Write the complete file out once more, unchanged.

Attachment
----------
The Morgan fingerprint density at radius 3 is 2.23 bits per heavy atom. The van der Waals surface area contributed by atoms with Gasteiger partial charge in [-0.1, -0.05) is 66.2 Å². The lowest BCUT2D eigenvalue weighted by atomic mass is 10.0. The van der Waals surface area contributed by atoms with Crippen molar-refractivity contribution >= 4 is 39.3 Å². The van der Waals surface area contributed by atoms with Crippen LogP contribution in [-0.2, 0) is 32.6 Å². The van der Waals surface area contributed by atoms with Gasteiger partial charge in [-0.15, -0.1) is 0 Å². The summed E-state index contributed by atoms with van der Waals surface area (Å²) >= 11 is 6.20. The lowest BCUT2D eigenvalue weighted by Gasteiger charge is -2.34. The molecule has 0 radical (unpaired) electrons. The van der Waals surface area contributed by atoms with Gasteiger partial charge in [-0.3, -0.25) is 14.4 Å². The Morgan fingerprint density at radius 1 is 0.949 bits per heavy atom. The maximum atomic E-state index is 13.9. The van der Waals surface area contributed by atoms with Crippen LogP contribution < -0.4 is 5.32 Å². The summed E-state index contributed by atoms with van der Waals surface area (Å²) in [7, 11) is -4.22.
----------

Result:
The Morgan fingerprint density at radius 3 is 2.23 bits per heavy atom. The van der Waals surface area contributed by atoms with Gasteiger partial charge in [-0.1, -0.05) is 66.2 Å². The lowest BCUT2D eigenvalue weighted by atomic mass is 10.0. The van der Waals surface area contributed by atoms with Crippen molar-refractivity contribution >= 4 is 39.3 Å². The van der Waals surface area contributed by atoms with Crippen LogP contribution in [-0.2, 0) is 32.6 Å². The van der Waals surface area contributed by atoms with Gasteiger partial charge in [-0.15, -0.1) is 0 Å². The summed E-state index contributed by atoms with van der Waals surface area (Å²) >= 11 is 6.20. The lowest BCUT2D eigenvalue weighted by Gasteiger charge is -2.34. The molecule has 0 radical (unpaired) electrons. The van der Waals surface area contributed by atoms with Gasteiger partial charge in [-0.3, -0.25) is 14.4 Å². The Morgan fingerprint density at radius 1 is 0.949 bits per heavy atom. The maximum atomic E-state index is 13.9. The van der Waals surface area contributed by atoms with Crippen LogP contribution < -0.4 is 5.32 Å². The summed E-state index contributed by atoms with van der Waals surface area (Å²) in [7, 11) is -4.22.